I’ve been fascinated by this site all my life. It’s down the street from the church I attended each week and is within a mile radius of both my parents’ childhood homes, where my maternal and paternal grandparents lived. It is a rare example of grand early industrial architecture in a sea of concrete strip malls, fast-food chains, Bank of Americas, and houses practically built on top of each other. It is also rare in that it is a sort of unofficial wildlife preserve, home to bald eagles, great blue heron, geese, turtles, foxes and more. Here, nonhuman species can run free without danger of losing their home. It has always felt like a triumphant place.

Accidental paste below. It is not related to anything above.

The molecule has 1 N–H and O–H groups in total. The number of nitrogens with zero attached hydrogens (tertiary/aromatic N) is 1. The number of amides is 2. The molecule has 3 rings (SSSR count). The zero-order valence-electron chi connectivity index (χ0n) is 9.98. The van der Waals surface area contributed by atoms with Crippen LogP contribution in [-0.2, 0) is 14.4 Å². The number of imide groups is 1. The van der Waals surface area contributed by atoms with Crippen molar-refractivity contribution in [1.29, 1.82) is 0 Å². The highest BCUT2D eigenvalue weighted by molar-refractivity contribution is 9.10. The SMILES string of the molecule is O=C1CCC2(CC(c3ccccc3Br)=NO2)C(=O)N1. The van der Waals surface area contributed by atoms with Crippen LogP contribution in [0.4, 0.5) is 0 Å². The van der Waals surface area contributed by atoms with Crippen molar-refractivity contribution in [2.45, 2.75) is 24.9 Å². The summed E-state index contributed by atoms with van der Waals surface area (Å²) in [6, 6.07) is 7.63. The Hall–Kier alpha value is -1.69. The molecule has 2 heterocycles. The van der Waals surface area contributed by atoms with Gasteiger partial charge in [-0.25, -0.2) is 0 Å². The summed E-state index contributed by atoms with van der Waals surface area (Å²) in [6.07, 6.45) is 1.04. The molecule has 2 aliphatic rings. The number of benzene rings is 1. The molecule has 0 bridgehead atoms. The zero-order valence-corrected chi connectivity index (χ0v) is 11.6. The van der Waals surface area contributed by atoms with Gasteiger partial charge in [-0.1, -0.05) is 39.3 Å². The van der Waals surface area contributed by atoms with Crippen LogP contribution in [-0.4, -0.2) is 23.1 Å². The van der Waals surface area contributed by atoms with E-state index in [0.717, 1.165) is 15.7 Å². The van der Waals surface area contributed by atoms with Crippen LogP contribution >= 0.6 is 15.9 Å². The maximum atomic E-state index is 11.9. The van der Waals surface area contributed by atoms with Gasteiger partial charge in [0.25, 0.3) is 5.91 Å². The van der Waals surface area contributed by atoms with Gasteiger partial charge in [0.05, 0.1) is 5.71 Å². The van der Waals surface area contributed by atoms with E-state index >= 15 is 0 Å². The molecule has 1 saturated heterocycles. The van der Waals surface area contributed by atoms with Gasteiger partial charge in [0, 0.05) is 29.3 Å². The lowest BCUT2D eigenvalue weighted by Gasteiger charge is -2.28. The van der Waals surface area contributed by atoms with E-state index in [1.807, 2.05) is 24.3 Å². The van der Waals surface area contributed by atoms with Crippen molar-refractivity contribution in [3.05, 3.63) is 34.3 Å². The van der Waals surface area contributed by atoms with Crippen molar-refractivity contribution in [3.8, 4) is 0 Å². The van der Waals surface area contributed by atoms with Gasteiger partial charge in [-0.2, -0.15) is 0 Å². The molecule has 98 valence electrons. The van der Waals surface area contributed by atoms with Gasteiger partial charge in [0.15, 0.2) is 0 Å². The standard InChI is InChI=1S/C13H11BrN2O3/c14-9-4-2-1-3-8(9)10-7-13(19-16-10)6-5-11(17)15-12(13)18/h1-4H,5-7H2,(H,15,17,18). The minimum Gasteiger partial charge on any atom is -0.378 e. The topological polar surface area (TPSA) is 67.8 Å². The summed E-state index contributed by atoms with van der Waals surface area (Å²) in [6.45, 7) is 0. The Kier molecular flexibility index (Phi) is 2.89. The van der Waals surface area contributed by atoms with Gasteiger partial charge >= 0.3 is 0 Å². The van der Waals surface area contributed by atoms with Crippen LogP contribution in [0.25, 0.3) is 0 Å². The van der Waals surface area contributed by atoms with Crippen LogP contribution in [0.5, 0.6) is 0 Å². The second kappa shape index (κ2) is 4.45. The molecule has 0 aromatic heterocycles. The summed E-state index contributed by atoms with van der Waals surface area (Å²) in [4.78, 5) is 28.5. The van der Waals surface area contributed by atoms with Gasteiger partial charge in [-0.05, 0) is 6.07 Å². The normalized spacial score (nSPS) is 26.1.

I was making colorful large-scale paintings of Van Buskirk Island and the Hackensack Waterworks building during the summer of 2011 when Hurricane Irene hit NJ in late August. The storm devastated Van Buskirk Island and the surrounding landscape, due, at least in part, to the overdevelopment of the area. The once abundant wetlands along the Hackensack River were now a fraction of their pre-Industrial state. As a result, the grid of nearby suburban homes was left flooded, and the streets strewn with garbage.